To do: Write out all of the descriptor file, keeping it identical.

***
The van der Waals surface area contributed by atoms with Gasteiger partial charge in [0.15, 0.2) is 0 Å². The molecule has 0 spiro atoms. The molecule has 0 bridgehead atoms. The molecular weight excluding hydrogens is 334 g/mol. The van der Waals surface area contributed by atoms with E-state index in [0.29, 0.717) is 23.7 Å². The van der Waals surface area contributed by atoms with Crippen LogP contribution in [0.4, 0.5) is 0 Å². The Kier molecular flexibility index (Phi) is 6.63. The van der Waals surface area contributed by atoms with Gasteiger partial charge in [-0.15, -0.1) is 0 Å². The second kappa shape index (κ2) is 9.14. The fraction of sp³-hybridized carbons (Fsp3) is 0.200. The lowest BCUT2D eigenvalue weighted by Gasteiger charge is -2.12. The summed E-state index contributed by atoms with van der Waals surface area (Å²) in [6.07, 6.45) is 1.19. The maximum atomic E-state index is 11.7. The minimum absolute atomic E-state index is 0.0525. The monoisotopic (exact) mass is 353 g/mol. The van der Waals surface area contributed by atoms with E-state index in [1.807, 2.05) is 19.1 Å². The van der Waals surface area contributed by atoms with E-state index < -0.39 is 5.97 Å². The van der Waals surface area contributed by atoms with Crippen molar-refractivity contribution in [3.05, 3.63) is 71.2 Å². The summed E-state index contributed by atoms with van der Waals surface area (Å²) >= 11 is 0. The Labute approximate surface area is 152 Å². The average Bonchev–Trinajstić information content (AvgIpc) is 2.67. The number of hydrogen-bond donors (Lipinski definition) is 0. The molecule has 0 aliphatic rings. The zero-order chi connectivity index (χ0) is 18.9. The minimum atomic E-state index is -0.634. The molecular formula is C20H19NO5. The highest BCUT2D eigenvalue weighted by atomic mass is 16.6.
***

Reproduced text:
The van der Waals surface area contributed by atoms with Gasteiger partial charge in [0.15, 0.2) is 0 Å². The molecule has 0 spiro atoms. The molecule has 0 bridgehead atoms. The molecular weight excluding hydrogens is 334 g/mol. The van der Waals surface area contributed by atoms with E-state index in [0.29, 0.717) is 23.7 Å². The van der Waals surface area contributed by atoms with Crippen LogP contribution in [0.4, 0.5) is 0 Å². The Kier molecular flexibility index (Phi) is 6.63. The van der Waals surface area contributed by atoms with Gasteiger partial charge in [-0.15, -0.1) is 0 Å². The second kappa shape index (κ2) is 9.14. The fraction of sp³-hybridized carbons (Fsp3) is 0.200. The lowest BCUT2D eigenvalue weighted by Gasteiger charge is -2.12. The summed E-state index contributed by atoms with van der Waals surface area (Å²) in [6.07, 6.45) is 1.19. The maximum atomic E-state index is 11.7. The minimum absolute atomic E-state index is 0.0525. The monoisotopic (exact) mass is 353 g/mol. The van der Waals surface area contributed by atoms with E-state index in [1.807, 2.05) is 19.1 Å². The van der Waals surface area contributed by atoms with E-state index < -0.39 is 5.97 Å². The van der Waals surface area contributed by atoms with Crippen molar-refractivity contribution in [3.05, 3.63) is 71.2 Å². The summed E-state index contributed by atoms with van der Waals surface area (Å²) >= 11 is 0. The Labute approximate surface area is 152 Å². The average Bonchev–Trinajstić information content (AvgIpc) is 2.67. The number of hydrogen-bond donors (Lipinski definition) is 0. The molecule has 0 aliphatic rings. The zero-order chi connectivity index (χ0) is 18.9. The minimum atomic E-state index is -0.634. The molecular formula is C20H19NO5. The highest BCUT2D eigenvalue weighted by atomic mass is 16.6.